(This essay was published in Hong Kong Economic Journal on 13 April 2016.)


The camera focuses on a futuristic spacecraft against the background of distant galaxies. The narrator’s voice proudly recites the guiding dictum: “Space – the final frontier. These are the voyages of the starship Enterprise. Its continuing mission – to explore strange new worlds, to seek out new life and new civilizations, to boldly go where no man has gone before.” With these words began each episode of the popular television series Star Trek.


Star Trek is an American science fiction entertainment franchise created by Gene Roddenberry. It reflected the social and cultural ideas of two generations in Western society, and in turn influenced the young men and women of these two generations, not only in Western society, but also across the world either directly or indirectly, through other forms of cultural and entertainment mediums it inspired.


For those who are less familiar with science fiction, Star Trek is not to be confused with Star Wars. Star Trek has been a cult phenomenon for decades. Two generations of Star Trek television series and movies make up the main canon. The first generation, now referred to as The Original Series, debuted in 1966 and ran for three seasons until 1969. It followed the interstellar adventures of Captain James T. Kirk and the crew of the starship Enterprise, an exploration vessel of the 23rd-century interstellar “United Federation of Planets”.


The second generation began with Star Trek: The Next Generation (1987-94) and was followed by other series Star Trek: Deep Space Nine (1993-99), Star Trek: Voyager (1995-2001), and Star Trek: Enterprise (2001-05), and a new untitled series is expected to debut in 2017.


In many ways The Next Generation was simply an updated version of the earlier Star Trek series, placed in a future era, after the resolution of some of the galactic political difficulties that plagued the universe of the previous space voyagers. Yet, sometime after Captain Jean-Luc Picard’s new breed of explorers took over the command of the redesigned Enterprise from Captain Kirk’s crew, the creators of the series discovered that the world of their audience was in the midst of a subtle paradigm shift: modernity was giving birth to postmodernity.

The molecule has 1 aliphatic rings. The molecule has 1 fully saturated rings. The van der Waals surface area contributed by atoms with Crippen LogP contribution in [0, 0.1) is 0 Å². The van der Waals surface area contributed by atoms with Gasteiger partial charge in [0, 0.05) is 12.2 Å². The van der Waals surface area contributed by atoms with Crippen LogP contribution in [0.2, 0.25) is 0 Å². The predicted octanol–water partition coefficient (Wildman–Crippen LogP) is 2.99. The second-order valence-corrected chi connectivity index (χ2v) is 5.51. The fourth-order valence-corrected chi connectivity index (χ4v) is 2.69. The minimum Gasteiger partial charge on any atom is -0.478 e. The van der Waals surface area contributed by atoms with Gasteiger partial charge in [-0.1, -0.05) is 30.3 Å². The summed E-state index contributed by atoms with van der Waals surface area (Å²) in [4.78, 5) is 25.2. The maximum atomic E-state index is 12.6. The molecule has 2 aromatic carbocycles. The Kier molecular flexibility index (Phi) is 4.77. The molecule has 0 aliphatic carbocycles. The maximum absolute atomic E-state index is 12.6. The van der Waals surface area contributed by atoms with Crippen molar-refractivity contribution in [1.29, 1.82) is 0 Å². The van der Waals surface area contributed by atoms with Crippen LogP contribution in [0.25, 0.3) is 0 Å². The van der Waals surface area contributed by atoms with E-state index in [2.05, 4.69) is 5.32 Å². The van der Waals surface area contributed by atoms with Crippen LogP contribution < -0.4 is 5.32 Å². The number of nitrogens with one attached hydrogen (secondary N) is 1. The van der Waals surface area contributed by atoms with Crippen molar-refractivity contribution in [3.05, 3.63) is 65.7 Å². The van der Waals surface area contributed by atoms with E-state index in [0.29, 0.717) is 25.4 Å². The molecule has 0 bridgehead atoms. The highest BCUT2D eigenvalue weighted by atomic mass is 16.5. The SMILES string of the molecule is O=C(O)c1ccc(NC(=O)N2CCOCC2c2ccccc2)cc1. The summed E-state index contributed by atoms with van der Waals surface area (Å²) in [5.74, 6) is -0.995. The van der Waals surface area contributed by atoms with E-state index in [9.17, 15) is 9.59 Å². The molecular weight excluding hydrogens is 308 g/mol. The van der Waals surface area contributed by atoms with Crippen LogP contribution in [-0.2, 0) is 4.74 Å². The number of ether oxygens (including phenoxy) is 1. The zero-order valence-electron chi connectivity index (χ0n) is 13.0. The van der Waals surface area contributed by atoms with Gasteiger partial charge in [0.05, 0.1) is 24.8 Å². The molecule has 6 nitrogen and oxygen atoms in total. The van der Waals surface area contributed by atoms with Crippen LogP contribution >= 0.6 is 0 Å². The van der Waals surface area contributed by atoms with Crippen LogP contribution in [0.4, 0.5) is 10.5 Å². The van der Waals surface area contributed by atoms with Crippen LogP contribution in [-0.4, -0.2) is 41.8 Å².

As a result, The Next Generation became a reflection – perhaps even a molder – of the worldview of the emerging young generation. The shifts evident in the transition from Star Trek to Star Trek: The Next Generation reflect a deeper transition occurring in not only Western society, but also the world of the late 20th century. This is the subject of my essay.


Modernity and Star Trek


The original Star Trek series stood for the values of modernity. The postwar baby boom generation (the parents of today’s young generation) grew up embracing the 17th and 18th century ideas of the Age of Enlightenment. They had faith that knowledge would bring political freedom and economic progress. Liberal democracy and market capitalism were the rational response for ordering human society.


This is the generation for whom the goal of the human intellectual quest is to unlock the secrets of the universe in order to master nature for human benefit and create a better world. This quest characterized modernity in the 20th century, which sought to bring rational management to life in order to improve human existence through technology. It opened the way for the explosion of knowledge and an unshakeable belief in inevitable progress under the banner of what Jürgen Habermas called the “Enlightenment project.”